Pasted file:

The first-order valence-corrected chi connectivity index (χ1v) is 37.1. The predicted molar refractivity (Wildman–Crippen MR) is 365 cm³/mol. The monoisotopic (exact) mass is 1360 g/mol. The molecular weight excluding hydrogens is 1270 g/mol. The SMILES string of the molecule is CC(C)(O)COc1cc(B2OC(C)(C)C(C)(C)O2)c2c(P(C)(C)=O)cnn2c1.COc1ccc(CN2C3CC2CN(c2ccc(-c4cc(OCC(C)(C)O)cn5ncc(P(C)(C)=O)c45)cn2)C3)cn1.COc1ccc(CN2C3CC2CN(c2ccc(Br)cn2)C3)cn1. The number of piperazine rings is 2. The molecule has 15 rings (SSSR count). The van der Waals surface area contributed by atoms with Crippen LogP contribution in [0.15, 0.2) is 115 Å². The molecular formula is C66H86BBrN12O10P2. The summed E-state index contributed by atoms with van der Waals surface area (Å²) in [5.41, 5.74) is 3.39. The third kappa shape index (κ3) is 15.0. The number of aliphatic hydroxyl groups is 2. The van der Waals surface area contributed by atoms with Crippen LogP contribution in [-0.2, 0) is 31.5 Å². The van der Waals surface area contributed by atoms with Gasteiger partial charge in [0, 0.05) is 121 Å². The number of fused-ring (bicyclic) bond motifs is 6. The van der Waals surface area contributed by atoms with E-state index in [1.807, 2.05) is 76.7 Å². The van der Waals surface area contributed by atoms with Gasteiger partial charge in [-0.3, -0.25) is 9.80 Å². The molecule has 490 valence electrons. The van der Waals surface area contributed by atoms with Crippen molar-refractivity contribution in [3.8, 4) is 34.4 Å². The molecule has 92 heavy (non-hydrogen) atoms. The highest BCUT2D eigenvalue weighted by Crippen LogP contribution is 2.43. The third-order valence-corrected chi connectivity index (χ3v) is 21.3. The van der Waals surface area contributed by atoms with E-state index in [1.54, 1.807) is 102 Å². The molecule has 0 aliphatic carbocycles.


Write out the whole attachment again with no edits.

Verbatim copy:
The first-order valence-corrected chi connectivity index (χ1v) is 37.1. The predicted molar refractivity (Wildman–Crippen MR) is 365 cm³/mol. The monoisotopic (exact) mass is 1360 g/mol. The molecular weight excluding hydrogens is 1270 g/mol. The SMILES string of the molecule is CC(C)(O)COc1cc(B2OC(C)(C)C(C)(C)O2)c2c(P(C)(C)=O)cnn2c1.COc1ccc(CN2C3CC2CN(c2ccc(-c4cc(OCC(C)(C)O)cn5ncc(P(C)(C)=O)c45)cn2)C3)cn1.COc1ccc(CN2C3CC2CN(c2ccc(Br)cn2)C3)cn1. The number of piperazine rings is 2. The molecule has 15 rings (SSSR count). The van der Waals surface area contributed by atoms with Crippen LogP contribution in [0.15, 0.2) is 115 Å². The molecular formula is C66H86BBrN12O10P2. The summed E-state index contributed by atoms with van der Waals surface area (Å²) in [5.41, 5.74) is 3.39. The third kappa shape index (κ3) is 15.0. The number of aliphatic hydroxyl groups is 2. The van der Waals surface area contributed by atoms with Crippen LogP contribution in [-0.2, 0) is 31.5 Å². The van der Waals surface area contributed by atoms with Gasteiger partial charge in [0, 0.05) is 121 Å². The number of fused-ring (bicyclic) bond motifs is 6. The van der Waals surface area contributed by atoms with E-state index in [1.807, 2.05) is 76.7 Å². The van der Waals surface area contributed by atoms with Gasteiger partial charge in [-0.3, -0.25) is 9.80 Å². The molecule has 490 valence electrons. The van der Waals surface area contributed by atoms with Crippen molar-refractivity contribution in [3.8, 4) is 34.4 Å². The molecule has 92 heavy (non-hydrogen) atoms. The highest BCUT2D eigenvalue weighted by Crippen LogP contribution is 2.43. The third-order valence-corrected chi connectivity index (χ3v) is 21.3. The van der Waals surface area contributed by atoms with E-state index in [1.54, 1.807) is 102 Å². The molecule has 0 aliphatic carbocycles.